"Gay Days" at the Mega-churches: LGBT Families & Allies Reflect on the American Family Outing

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SOULFORCE PRESS RELEASE: June 24, 2008
For Immediate Release

Contact: Paige Schilt, 
Media Director
Cell: 512-659-1771
paige@soulforce.org

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On Father’s Day 2008, a group of LGBT and straight-ally families attended services at Rick Warren’s Saddleback Church in Lake Forest, California. The next day, a smaller group of about 8 families met with pastors and other staff of the influential mega-church for lunch and an earnest conversation about faith, family, and the status of LGBT people in the church.

The visit was the conclusion of a six-week family road trip to initiate dialogue with mega-church congregations across the nation. In December 2007, organizers of the project — which is called The American Family Outing — invited the leaders of six mega-churches to match families from their congregations with LGBT and straight-ally families for a meal and conversation. Then, on Mother’s Day 2008, the outing began with a visit to Joel Osteen’s Lakewood Church in Houston, Texas.

"Through the American Family Outing, we were able to share our families and our lives as out and proud LGBT people of faith with some of the most influential religious leaders in America," says Paige Schilt, Soulforce Media Director and one of the lesbian moms who participated in the project. "Along the way, we learned a great deal about the state of mainstream evangelical culture."

"On the one hand, there’s still a tremendous amount at stake for high-profile churches to meet publicly with LGBT families. They took a lot of heat just for talking to us, and we appreciate that.

"We also learned that an openly gay or lesbian person cannot become a member or serve in most of the churches we visited. When LGBT people hear that ‘all are welcome’ at a mega-church, we encourage them to investigate the quality of that welcome.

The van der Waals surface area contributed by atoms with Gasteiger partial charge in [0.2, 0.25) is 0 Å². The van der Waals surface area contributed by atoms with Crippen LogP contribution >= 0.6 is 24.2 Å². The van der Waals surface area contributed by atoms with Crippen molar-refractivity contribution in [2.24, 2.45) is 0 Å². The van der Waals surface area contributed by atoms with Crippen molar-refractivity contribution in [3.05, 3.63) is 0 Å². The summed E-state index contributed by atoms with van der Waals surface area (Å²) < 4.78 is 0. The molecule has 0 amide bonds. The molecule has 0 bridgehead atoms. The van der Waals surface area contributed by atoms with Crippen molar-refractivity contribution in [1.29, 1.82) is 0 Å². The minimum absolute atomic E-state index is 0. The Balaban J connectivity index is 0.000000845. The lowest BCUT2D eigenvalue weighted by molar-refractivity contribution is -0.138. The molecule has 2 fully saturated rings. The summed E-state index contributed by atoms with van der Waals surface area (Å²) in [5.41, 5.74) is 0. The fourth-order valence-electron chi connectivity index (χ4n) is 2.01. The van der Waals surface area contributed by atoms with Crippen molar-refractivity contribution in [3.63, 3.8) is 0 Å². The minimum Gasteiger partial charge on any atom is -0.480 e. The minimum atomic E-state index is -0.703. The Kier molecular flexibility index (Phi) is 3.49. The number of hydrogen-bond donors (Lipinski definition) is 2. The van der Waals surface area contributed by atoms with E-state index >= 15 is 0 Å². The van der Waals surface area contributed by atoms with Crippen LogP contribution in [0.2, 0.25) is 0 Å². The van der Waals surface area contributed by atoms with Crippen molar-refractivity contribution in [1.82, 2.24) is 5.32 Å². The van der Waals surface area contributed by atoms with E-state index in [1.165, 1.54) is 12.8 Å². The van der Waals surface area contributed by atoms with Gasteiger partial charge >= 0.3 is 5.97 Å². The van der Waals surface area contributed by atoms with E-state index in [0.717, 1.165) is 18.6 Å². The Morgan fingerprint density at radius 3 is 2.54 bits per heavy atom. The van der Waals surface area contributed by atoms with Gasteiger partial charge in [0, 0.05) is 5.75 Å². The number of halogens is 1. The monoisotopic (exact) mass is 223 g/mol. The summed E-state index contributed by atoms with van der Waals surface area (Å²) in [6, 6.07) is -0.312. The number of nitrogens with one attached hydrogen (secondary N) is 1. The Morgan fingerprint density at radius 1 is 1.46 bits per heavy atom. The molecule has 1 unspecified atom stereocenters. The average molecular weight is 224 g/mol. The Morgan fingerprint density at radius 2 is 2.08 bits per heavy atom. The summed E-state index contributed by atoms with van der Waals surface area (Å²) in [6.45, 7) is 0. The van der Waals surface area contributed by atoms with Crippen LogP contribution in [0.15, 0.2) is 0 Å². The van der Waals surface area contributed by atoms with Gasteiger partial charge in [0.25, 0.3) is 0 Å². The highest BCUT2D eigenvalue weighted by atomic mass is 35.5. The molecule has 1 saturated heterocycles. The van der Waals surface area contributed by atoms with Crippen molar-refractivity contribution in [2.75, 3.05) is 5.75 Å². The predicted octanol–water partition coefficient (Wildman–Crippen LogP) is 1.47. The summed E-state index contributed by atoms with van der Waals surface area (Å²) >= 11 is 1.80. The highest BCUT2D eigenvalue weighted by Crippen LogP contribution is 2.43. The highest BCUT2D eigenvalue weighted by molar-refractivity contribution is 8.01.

"On the other hand, we also learned that support for reparative therapy and other kinds of ex-gay programs seems to be diminishing. We heard more talk about celibacy and less talk about change.

"We also heard, from many of the churches, a sincere interest in continuing the conversation with LGBT justice seekers," Schilt concluded. "We look forward to future dialogues, public and private."

Nationwide, more than 50 LGBT and LGBT-affirming families took part in this remarkable journey to build bridges with mainstream and conservative evangelical communities, which visited churches in Texas, Georgia, Maryland, Illinois, and California.

One of the people who participated in the meeting with Saddleback Church was Bob Bednar, a straight, married father of two.

"Being there showed me in a powerful way exactly how brave my LGBT team members were to go into that kind of atmosphere and insist that church leaders recognize their pain and start to see it as their own pain, too," said Bednar.

"As a straight ally, it was inspiring to work alongside them. But the experience also showed me how far we have to go," Bednar concluded.

The American Family Outing is a collaboration between Soulforce, COLAGE, National Black Justice Coalition, and the Universal Fellowship of Metropolitan Community Churches.